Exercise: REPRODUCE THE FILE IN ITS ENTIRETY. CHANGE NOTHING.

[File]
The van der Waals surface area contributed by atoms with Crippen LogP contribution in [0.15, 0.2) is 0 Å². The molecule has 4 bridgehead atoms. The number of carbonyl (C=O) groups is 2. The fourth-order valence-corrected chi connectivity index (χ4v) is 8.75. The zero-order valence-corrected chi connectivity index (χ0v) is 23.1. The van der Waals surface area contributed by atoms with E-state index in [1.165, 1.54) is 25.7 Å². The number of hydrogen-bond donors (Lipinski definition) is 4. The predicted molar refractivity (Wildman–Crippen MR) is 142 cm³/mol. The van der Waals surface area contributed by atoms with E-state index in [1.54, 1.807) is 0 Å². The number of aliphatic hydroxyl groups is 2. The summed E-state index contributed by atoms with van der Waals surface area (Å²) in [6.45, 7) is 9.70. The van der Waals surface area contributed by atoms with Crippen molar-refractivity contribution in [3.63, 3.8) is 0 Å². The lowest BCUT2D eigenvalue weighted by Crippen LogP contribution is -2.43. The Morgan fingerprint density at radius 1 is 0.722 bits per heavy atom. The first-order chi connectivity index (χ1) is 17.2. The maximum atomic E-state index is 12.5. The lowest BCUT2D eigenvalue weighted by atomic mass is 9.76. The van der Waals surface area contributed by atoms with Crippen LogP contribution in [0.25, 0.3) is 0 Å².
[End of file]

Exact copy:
The van der Waals surface area contributed by atoms with Crippen LogP contribution in [0.15, 0.2) is 0 Å². The molecule has 4 bridgehead atoms. The number of carbonyl (C=O) groups is 2. The fourth-order valence-corrected chi connectivity index (χ4v) is 8.75. The zero-order valence-corrected chi connectivity index (χ0v) is 23.1. The van der Waals surface area contributed by atoms with E-state index in [1.165, 1.54) is 25.7 Å². The number of hydrogen-bond donors (Lipinski definition) is 4. The predicted molar refractivity (Wildman–Crippen MR) is 142 cm³/mol. The van der Waals surface area contributed by atoms with E-state index in [1.54, 1.807) is 0 Å². The number of aliphatic hydroxyl groups is 2. The summed E-state index contributed by atoms with van der Waals surface area (Å²) in [6.45, 7) is 9.70. The van der Waals surface area contributed by atoms with Crippen molar-refractivity contribution in [3.63, 3.8) is 0 Å². The lowest BCUT2D eigenvalue weighted by Crippen LogP contribution is -2.43. The Morgan fingerprint density at radius 1 is 0.722 bits per heavy atom. The first-order chi connectivity index (χ1) is 17.2. The maximum atomic E-state index is 12.5. The lowest BCUT2D eigenvalue weighted by atomic mass is 9.76. The van der Waals surface area contributed by atoms with Crippen LogP contribution in [0.25, 0.3) is 0 Å².